Our afternoon arrival at the exhibition was greeted by Nguyen himself and his bird-like reproduction cheerfully fixed in hand which no doubt flawlessly rang of a celebrated Hitchcock publicity photo. His excitement and warmth was intoxicating, influencing Hacker and I to participate in a series of photographs with Nguyen and his fowl appendage.
Appreciative of the attendance of the few occupying moviegoers, Nguyen insisted upon purchasing drinks for the viewers and lead Hacker and I to a table with an appropriate view of the projector screen. The lights dimmed and the film began.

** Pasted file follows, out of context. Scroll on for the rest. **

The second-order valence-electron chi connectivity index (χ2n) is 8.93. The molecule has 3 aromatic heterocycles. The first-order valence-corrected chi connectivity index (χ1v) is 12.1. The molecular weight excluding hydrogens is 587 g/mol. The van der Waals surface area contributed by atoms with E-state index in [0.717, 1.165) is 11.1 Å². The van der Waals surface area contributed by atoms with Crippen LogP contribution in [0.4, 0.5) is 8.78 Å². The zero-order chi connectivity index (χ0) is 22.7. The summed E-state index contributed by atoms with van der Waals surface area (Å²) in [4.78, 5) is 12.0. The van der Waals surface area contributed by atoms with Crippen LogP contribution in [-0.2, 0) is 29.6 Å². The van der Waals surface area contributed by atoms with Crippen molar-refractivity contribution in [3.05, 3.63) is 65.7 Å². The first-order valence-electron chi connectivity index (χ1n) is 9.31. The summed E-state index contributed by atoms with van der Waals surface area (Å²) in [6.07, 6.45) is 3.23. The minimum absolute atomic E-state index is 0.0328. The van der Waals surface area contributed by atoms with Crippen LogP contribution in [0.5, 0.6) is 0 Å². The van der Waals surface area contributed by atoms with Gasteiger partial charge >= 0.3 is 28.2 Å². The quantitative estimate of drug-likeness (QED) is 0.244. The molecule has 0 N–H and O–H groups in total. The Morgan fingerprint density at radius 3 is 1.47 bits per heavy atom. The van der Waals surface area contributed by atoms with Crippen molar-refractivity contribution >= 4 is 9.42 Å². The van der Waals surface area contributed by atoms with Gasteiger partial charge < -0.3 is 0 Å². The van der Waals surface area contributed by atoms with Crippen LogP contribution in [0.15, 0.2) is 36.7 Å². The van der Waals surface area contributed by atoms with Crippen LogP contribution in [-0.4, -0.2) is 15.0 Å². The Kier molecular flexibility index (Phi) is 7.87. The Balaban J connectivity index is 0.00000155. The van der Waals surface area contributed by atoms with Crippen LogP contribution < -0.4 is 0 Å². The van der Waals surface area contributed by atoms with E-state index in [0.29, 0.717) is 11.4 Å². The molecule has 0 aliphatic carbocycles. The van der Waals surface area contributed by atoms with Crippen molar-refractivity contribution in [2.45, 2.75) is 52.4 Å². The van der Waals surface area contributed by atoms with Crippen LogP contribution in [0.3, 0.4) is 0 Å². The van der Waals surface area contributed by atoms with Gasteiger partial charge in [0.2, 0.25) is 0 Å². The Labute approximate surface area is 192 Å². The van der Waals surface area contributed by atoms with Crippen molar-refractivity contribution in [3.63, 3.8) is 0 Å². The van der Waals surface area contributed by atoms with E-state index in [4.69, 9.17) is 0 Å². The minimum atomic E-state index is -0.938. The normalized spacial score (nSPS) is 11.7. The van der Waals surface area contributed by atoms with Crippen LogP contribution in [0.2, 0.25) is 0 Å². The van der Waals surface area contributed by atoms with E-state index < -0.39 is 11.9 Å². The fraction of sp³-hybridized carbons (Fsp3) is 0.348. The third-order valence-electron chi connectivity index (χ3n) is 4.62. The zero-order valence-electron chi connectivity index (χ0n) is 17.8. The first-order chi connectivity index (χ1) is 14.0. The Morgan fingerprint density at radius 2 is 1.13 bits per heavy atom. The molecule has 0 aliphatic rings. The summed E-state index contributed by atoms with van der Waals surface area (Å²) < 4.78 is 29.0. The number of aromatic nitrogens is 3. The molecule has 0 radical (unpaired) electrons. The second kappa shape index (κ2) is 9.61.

It is a combination of bewilderment and awe that hinders my ability to articulate the presentation. It serves no justice to the work to verbalize an experience so uniquely visceral. However, it can be deduced that I have witnessed the most singular cinematic vision of a man embracing his limitations. Relative to the artistic manner of a single painter painting, or a poet writing, Nguyen embraces the bare essential tools needed to execute a film’s production and transmit his pure, undiluted vision; free from allegiance to anyone contrary to the common filmmaking process. In the times of Hitchcock, with cumbersome equipment and the necessity of dedicated crew members, editors, writers, producers, executive producers, script supervisors, cinematographers, and key grips, the magic of cinema was established as a collaborative process. Certain film equipment and personnel have been deemed extraneous due to recent advances in technology. Because of this, Nguyen is able to act as a one-man crew authoring his sole romantic and thrilling vision. After spending time with Nguyen, one can conclude that even the characters in Birdemic are pure extensions of Nguyen’s own ambitions, desires, and feelings – if possible, he would have performed as the main characters himself. To conclude with the sentiment where the greater part of all films produced are actualized by the means of artistic collaboration means that Birdemic is the purest, sole vision of a single man realized.